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TomInMN

Rock bottom value of a Garand

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I know a lot of you guys know a lot more about them than I do, so what's a functional Garand worth that's had the stock replaced with a sporter type stock, and the barrel cut down but the metal is otherwise decent? What if the barrel hasn't been chopped?

Thanks!

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The replacement stock is only a minor hit. A couple of hundred at most. But that cut barrel is a real killer. For a Garand to have the barrel cut and still function, more than just the barrel was modified. My guess would be maybe $400-500. But frankly, I wouldn't touch it. By the time you replaced the barrel, stock and whatever else is needed, you could have bought a nice original Garand.

Edited by Grayfox54
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8 hours ago, Grayfox54 said:

The replacement stock is only a minor hit. A couple of hundred at most. But that cut barrel is a real killer. For a Garand to have the barrel cut and still function, more than just the barrel was modified. My guess would be maybe $400-500. But frankly, I wouldn't touch it. By the time you replaced the barrel, stock and whatever else is needed, you could have bought a nice original Garand.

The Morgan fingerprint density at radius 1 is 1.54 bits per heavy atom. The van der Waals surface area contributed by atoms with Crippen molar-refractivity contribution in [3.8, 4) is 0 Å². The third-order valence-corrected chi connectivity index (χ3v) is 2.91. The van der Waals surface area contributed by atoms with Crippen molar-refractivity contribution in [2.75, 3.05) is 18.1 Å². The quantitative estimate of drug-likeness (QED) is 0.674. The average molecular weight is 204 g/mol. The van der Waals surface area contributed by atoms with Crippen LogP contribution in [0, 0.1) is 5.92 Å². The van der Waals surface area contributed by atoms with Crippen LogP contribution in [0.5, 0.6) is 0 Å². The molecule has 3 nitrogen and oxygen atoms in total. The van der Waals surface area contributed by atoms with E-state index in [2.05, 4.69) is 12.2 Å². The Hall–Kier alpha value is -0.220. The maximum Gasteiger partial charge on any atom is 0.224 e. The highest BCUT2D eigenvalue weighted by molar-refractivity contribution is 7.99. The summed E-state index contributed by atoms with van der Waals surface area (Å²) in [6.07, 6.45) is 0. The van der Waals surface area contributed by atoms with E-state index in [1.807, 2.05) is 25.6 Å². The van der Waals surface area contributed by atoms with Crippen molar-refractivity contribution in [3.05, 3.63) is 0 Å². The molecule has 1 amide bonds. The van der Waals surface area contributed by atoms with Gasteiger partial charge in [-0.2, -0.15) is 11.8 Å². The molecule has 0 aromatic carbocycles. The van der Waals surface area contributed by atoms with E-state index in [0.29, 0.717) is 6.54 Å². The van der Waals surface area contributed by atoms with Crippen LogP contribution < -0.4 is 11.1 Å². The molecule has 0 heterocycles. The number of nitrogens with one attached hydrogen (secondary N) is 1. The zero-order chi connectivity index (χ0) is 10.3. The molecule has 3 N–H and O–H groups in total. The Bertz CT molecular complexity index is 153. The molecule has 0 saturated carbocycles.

Thanks for the info @Grayfox54! I suspected that the barrel couldn't just get shortened, and that replacing steel would be a bigger hurdle than replacing wood. But I'm not knowledgeable enough to put actual numbers to it.

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For what you described, the value is in the receiver, bolt, and trigger group.  The rest is scrap.  If the receiver is a low number or otherwise special, the package might be worth $500.  Otherwise, I'd say $400 is about right.

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You can buy a Service Grade Garand from CMP for $750 right now. Many don’t want to jump through the hoops, so they pay $1000 to $1300 in the private market, with some routinely being priced at $2500. You can also, right now, get a “Special” grade from $650 to $1050 that is refurbished with modern parts, (It doesn’t seem to me many want that)

The above comments that you pretty much have a complete receiver is what I was thinking.